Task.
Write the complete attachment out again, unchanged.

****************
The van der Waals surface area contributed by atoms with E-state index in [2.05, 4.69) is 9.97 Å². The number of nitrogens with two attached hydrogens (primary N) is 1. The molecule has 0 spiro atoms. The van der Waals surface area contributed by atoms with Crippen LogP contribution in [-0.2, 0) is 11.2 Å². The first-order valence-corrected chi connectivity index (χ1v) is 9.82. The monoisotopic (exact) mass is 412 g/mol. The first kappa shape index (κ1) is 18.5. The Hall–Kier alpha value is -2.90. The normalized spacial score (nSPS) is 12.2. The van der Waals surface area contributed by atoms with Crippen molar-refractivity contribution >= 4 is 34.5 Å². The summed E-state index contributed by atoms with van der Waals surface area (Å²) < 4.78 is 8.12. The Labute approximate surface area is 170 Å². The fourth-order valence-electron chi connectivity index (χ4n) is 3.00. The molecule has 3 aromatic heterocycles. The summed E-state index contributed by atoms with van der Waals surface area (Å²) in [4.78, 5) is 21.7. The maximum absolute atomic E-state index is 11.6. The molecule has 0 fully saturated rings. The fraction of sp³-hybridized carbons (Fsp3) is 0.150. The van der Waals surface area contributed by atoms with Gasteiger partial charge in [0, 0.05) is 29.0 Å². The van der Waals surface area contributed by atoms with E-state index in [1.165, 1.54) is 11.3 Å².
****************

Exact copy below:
The van der Waals surface area contributed by atoms with E-state index in [2.05, 4.69) is 9.97 Å². The number of nitrogens with two attached hydrogens (primary N) is 1. The molecule has 0 spiro atoms. The van der Waals surface area contributed by atoms with Crippen LogP contribution in [-0.2, 0) is 11.2 Å². The first-order valence-corrected chi connectivity index (χ1v) is 9.82. The monoisotopic (exact) mass is 412 g/mol. The first kappa shape index (κ1) is 18.5. The Hall–Kier alpha value is -2.90. The normalized spacial score (nSPS) is 12.2. The van der Waals surface area contributed by atoms with Crippen molar-refractivity contribution >= 4 is 34.5 Å². The summed E-state index contributed by atoms with van der Waals surface area (Å²) < 4.78 is 8.12. The Labute approximate surface area is 170 Å². The fourth-order valence-electron chi connectivity index (χ4n) is 3.00. The molecule has 3 aromatic heterocycles. The summed E-state index contributed by atoms with van der Waals surface area (Å²) in [4.78, 5) is 21.7. The maximum absolute atomic E-state index is 11.6. The molecule has 0 fully saturated rings. The fraction of sp³-hybridized carbons (Fsp3) is 0.150. The van der Waals surface area contributed by atoms with Gasteiger partial charge in [0, 0.05) is 29.0 Å². The van der Waals surface area contributed by atoms with E-state index in [1.165, 1.54) is 11.3 Å².